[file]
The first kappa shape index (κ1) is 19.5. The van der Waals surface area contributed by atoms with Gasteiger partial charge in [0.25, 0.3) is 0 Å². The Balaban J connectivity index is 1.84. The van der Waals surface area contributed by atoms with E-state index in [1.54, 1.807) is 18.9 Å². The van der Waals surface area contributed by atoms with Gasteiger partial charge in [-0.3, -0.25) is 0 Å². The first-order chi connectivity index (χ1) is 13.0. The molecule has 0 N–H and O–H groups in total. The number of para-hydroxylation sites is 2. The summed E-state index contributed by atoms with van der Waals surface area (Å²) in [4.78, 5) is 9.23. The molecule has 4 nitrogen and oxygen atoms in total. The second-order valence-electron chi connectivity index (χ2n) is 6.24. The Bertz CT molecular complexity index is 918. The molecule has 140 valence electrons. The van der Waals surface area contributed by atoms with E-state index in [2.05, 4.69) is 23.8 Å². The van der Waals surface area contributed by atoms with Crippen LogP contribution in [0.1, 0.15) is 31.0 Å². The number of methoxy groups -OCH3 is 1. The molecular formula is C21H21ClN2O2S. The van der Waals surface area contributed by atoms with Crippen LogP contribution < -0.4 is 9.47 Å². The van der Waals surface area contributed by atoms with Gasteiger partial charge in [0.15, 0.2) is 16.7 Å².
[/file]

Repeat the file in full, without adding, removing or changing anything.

The first kappa shape index (κ1) is 19.5. The van der Waals surface area contributed by atoms with Gasteiger partial charge in [0.25, 0.3) is 0 Å². The Balaban J connectivity index is 1.84. The van der Waals surface area contributed by atoms with E-state index in [1.54, 1.807) is 18.9 Å². The van der Waals surface area contributed by atoms with Gasteiger partial charge in [-0.3, -0.25) is 0 Å². The first-order chi connectivity index (χ1) is 13.0. The molecule has 0 N–H and O–H groups in total. The number of para-hydroxylation sites is 2. The summed E-state index contributed by atoms with van der Waals surface area (Å²) in [4.78, 5) is 9.23. The molecule has 4 nitrogen and oxygen atoms in total. The second-order valence-electron chi connectivity index (χ2n) is 6.24. The Bertz CT molecular complexity index is 918. The molecule has 140 valence electrons. The van der Waals surface area contributed by atoms with E-state index in [2.05, 4.69) is 23.8 Å². The van der Waals surface area contributed by atoms with Crippen LogP contribution in [0.1, 0.15) is 31.0 Å². The number of methoxy groups -OCH3 is 1. The molecular formula is C21H21ClN2O2S. The van der Waals surface area contributed by atoms with Crippen LogP contribution < -0.4 is 9.47 Å². The van der Waals surface area contributed by atoms with Gasteiger partial charge in [0.15, 0.2) is 16.7 Å².